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digitalmars.D.learn - property not available for classes?

reply Shriramana Sharma <samjnaa_dont_spam_me gmail.com> writes:
Hello. I'm trying the following code:

import std.stdio;
class TimeSpan
{
    immutable double start, end;
     property double length() { return end - start; }
}
void main()
{
    auto p = TimeSpan(1, 2);
    writeln(p.length);
}

...and I'm getting the error:

Error: no property 'opCall' for type '<src>.TimeSpan'

If I change the class to struct the  property is callable without parens but 
I need TimeSpan to be a class since I need to inherit from it.

http://dlang.org/property.html and 
http://dlang.org/spec/function.html#property-functions don't say anything 
about  property not being applicable for classes. 

Am I stuck with having to use the () for this even in D?

-- 
Shriramana Sharma, Penguin #395953
Jan 01
next sibling parent SimonN <eiderdaus gmail.com> writes:
On Friday, 1 January 2016 at 10:14:58 UTC, Shriramana Sharma 
wrote:
     auto p = TimeSpan(1, 2);
 Error: no property 'opCall' for type '<src>.TimeSpan'
The error should be in 'auto p = ...', not in the line using the property. Instantiate with 'new TimeSpan(1, 2)' instead of 'TimeSpan(1, 2)'. The latter would be the constructor call for a struct. Classes go on the GC'ed heap by default. The property syntax should work. :-) -- Simon
Jan 01
prev sibling parent reply John <johnch_atms hotmail.com> writes:
On Friday, 1 January 2016 at 10:14:58 UTC, Shriramana Sharma 
wrote:
 Hello. I'm trying the following code:

 import std.stdio;
 class TimeSpan
 {
     immutable double start, end;
      property double length() { return end - start; }
 }
 void main()
 {
     auto p = TimeSpan(1, 2);
     writeln(p.length);
 }

 ...and I'm getting the error:

 Error: no property 'opCall' for type '<src>.TimeSpan'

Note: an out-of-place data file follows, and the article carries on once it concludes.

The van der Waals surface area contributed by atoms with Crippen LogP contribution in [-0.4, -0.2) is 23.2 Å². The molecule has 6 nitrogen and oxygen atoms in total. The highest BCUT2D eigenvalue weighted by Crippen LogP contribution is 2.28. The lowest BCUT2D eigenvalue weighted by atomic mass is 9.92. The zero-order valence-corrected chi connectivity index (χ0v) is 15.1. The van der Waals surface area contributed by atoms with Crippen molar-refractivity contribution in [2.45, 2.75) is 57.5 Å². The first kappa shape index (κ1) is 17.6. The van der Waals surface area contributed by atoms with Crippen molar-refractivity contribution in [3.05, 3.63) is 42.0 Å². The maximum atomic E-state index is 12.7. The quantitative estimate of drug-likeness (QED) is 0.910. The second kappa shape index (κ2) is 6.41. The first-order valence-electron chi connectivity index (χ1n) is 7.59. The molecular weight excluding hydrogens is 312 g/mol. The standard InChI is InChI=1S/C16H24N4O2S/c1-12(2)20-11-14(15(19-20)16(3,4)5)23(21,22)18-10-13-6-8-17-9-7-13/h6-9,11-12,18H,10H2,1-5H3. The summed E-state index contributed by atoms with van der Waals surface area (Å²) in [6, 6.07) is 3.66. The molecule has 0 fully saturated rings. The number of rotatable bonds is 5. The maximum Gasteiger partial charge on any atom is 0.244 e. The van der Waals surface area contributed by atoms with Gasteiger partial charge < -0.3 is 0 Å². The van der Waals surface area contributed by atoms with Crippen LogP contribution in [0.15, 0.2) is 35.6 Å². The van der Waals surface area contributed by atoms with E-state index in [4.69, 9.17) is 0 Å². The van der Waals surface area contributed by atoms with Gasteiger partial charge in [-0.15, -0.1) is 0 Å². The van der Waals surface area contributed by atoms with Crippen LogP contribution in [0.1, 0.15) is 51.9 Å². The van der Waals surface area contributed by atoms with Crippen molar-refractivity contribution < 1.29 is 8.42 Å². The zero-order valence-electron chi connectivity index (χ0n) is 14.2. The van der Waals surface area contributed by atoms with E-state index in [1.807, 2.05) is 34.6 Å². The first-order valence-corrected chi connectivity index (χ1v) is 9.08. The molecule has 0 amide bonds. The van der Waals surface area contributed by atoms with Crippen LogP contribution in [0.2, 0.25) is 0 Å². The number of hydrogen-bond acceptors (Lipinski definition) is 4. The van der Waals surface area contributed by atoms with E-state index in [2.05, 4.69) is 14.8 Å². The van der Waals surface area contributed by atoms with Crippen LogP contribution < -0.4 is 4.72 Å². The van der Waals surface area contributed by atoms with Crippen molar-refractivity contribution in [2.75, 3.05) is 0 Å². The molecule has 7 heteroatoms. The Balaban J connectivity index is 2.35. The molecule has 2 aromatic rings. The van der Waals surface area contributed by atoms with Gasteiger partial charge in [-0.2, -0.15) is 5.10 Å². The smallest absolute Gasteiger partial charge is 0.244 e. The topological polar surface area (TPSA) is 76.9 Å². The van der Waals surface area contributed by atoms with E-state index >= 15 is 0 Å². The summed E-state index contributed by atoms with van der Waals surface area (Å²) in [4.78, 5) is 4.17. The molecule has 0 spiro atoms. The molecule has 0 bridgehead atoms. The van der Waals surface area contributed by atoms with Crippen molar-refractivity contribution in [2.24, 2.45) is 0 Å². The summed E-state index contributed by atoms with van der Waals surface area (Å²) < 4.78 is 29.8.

If I change the class to struct the  property is callable 
 without parens but I need TimeSpan to be a class since I need 
 to inherit from it.

 http://dlang.org/property.html and 
 http://dlang.org/spec/function.html#property-functions don't 
 say anything about  property not being applicable for classes.

 Am I stuck with having to use the () for this even in D?
The error is actually referring to the lack of a suitable constructor. It thinks TimeSpan should define opCall because of the way you're trying to create an instance your main function. It's nothing to do with the property attribute. So you need to define a constructor. Also, use "new" when creating instances. Alternatively, make it a struct and it will work as is without further changes.
Jan 01
parent reply Shriramana Sharma <samjnaa_dont_spam_me gmail.com> writes:
John wrote:

 It's nothing to do with the  property attribute. So you need to
 define a constructor. Also, use "new" when creating instances.
Thanks Simon and John. First actual usage of D classes and mistaken assumption that C++ syntax is valid. :-) -- Shriramana Sharma, Penguin #395953
Jan 01
parent reply Steven Schveighoffer <schveiguy yahoo.com> writes:
On 1/1/16 9:08 PM, Shriramana Sharma wrote:
 John wrote:

 It's nothing to do with the  property attribute. So you need to
 define a constructor. Also, use "new" when creating instances.
Thanks Simon and John. First actual usage of D classes and mistaken assumption that C++ syntax is valid. :-)
class constructor requirements are much different from struct constructor requirements. There's also no implicit constructor that initializes all members as there is for structs. -Steve
Jan 03
parent reply Jacob Carlborg <doob me.com> writes:
On 2016-01-03 18:48, Steven Schveighoffer wrote:

 class constructor requirements are much different from struct
 constructor requirements. There's also no implicit constructor that
 initializes all members as there is for structs.
To clarify, there's a default (implicit) constructor that initializes all members to what they are set to in the class declaration. But you cannot pass in any arguments to the default constructor. Hmm, technically that might actually not be the constructor that initializes the members, not sure. -- /Jacob Carlborg
Jan 03
parent Steven Schveighoffer <schveiguy yahoo.com> writes:
On 1/3/16 2:25 PM, Jacob Carlborg wrote:
 On 2016-01-03 18:48, Steven Schveighoffer wrote:

 class constructor requirements are much different from struct
 constructor requirements. There's also no implicit constructor that
 initializes all members as there is for structs.
To clarify, there's a default (implicit) constructor that initializes all members to what they are set to in the class declaration. But you cannot pass in any arguments to the default constructor. Hmm, technically that might actually not be the constructor that initializes the members, not sure.
Technically, the GC initializes the data as given by the TypeInfo before the ctor is run. I believe the default ctor does nothing, not even sure if it exists or is called. For simplicity, you can assume there is one. But yes, I was referring to the struct ctor that allows you to initialize one or more of the members to non-default values. -Steve
Jan 04